Thursday, March 01, 2007

Mary Poppins would've killed them all

The Nanny Diaries
Emma McLaughlin and Nicola Kraus

I was introduced to this by somebody who insisted on reading her favorite passage, and laughed so hard during said reading that when I read it for myself, I discovered entire paragraphs of text that had previously been indecipherable fits of giggling.

It's that good.

It's also that horrific.

If there resides in you any humanity at all (I borrowed some when i read it), you will spend the entirety of this book torn between two emotions: gales of laughter brought on by Nanny's descriptions of her surroundings, charge, employers, and conversations, and burning fury at the same things.

Nanny works for Mr. and Mrs. X, raising their 4-year-old because they are far too busy to notice that there is a miniature person living in their apartment (I have occupied, for periods up to years in length, entire buildings smaller than their home). Mr. X is some sort of philandering banker (I'm not spoiling anything for you there) while Mrs. X... ok, as near as I can tell, she divides her time between avoiding all contact with her son, acting like she spends all her time her son, berating and abusing the hired help, and spending untold sums of money on labels which are almost universally unfamiliar to me.

In the course of the book (again, I'm not ruining anything for you) it becomes obvious that A) Mr. X carouses through life with the single emotion of contempt, B) Mrs. X isn't on nearly enough medication, C) Grayer (the kid) exists only as an accessory and conversation piece. They have no contact with their son. That's what nannies are for! I was particularly pleased when a young playmate of Grayer ("I have two daddies!") is picked up from a playdate by one of her gay fathers. Mrs. X asks why they don't have ananny to take care of some mundane task he mentions, and he replies that he wants to spend that time with their child, because "they're not this age forever!" Her facial expression makes it clear that this was her hope, rather than a regret.

Her first week on the job is fine (except for the rough transition, as they fire the old nanny without really telling anyone), but it quickly becomes the Job From Hell, and threatens her ability to graduate NYU, find an apartment or job, and maintain some semblance of health. The one reprieve is the Harvard Hottie upstairs. This is where I break in to point out that she's falling--and how!--for another privileged rich dude whose hair is really awfully long and whose only fault appears to be his poor choice in friends. He's the least believable character in the book because he's so damned perfect, and yet so close to what she's coming to hate. That's sort of scary; as awful as the Xes are--to their son, to each other, to the people who make their lifestyle possible--they are completely believable characters. In my heart of hearts, I know such people exist, and not just because I always see them on Law and Order. Their parenting style is "well-funded neglect," and if not for the constant stream of Nannies they and their contemporaries employ, we'd find ourselves beset with legions of preppy psychopaths.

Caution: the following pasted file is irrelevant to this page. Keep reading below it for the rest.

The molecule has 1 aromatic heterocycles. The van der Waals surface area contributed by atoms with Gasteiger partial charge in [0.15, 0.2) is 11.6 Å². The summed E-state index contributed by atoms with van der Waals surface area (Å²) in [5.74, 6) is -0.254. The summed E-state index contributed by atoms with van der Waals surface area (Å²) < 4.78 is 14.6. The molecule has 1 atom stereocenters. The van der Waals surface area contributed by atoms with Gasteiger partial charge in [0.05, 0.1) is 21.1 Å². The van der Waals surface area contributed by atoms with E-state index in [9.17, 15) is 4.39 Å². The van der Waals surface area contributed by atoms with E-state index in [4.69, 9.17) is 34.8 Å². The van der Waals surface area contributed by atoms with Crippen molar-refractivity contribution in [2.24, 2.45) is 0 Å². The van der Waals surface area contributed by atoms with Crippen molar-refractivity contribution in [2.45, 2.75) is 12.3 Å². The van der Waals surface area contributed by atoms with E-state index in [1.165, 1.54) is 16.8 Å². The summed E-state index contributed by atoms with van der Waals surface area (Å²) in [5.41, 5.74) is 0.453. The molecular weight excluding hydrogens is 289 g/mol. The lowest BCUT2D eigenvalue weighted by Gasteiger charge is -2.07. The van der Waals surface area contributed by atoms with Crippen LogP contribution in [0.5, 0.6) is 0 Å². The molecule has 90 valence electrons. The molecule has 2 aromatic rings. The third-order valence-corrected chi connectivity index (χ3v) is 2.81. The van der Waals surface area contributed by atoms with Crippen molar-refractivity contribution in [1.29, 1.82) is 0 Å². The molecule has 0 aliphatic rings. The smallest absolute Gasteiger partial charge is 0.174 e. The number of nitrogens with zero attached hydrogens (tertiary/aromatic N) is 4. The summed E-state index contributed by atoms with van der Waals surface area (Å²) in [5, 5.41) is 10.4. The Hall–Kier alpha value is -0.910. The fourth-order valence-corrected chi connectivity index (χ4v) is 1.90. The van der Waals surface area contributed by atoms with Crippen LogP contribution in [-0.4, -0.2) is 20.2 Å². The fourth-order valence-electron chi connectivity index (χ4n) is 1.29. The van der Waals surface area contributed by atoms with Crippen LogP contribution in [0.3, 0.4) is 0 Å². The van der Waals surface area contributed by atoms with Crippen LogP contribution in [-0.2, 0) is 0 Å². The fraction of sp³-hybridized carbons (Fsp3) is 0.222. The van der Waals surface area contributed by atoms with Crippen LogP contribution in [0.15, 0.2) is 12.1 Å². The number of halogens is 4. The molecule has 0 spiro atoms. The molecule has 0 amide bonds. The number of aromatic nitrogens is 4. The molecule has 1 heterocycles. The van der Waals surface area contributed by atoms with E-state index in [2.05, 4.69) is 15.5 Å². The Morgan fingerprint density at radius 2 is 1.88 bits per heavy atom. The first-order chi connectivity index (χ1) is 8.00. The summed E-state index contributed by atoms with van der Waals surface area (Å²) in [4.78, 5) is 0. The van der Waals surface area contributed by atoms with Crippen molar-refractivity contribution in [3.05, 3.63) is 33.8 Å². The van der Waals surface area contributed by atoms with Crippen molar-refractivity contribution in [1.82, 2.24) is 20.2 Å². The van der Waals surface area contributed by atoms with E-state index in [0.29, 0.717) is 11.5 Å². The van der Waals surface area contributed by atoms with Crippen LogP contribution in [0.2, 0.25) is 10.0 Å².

Lucky us they have Nanny.

Happy ending? Debatable. You keep hoping for her, but the situation just keeps getting worse (and more complicated). And although she wants to tell them off for all the horrible things they've done to her and their son--I wanted her to do it, too--she manages to end the book with Grace. I still hope Grayer gets adopted by some nice bumpkins in West Virginia.

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posted by reyn at 12:38 PM


Blogger Elizabeth said...

Is this...chick lit?!

For some reason, I kept expecting ket's hunky armed forces operatives to swoop in and rescue Nanny.

Last question: fiction or non-fiction? I couldn't tell.

3/02/2007 8:20 PM  
Blogger reyn said...

If it were, would I have read it? Search deep within your soul, elizabeth, and you'll find that you already have your answer.

No, it isn't. It's more about the relationship between Nanny and her charge, or the lack of one between him and his parents, than it is about the relationship between Nanny and the boy upstairs. In the entire book, they only have two dates. OK, one pizza-and-carton-of-Ben&Jerry's and one "carnal frosting frenzy". For the most part, he's just somebody else she bitches to about he situation.

Fiction, but it was written by two ladies who spent three years as NY Nannies, so I'm sure they drew on some personal experience for at least the basic idea. The scary part is that it could have been non-fiction, and I would've believed every word.

3/05/2007 7:24 AM  
Blogger Elizabeth said...

Hmm, I don't know, soul is telling me that yours likes thigh-high boots and Appletinis, and has a 2 year "preferred member" subscription to Cosmo.

[Since my soul so conveniently provided the correct answer, I felt safe in disregarding everything you subsequently wrote.]

3/05/2007 9:49 PM  
Blogger reyn said...

Just because I like those things doesn't mean I like them for me.

3/06/2007 7:25 AM  

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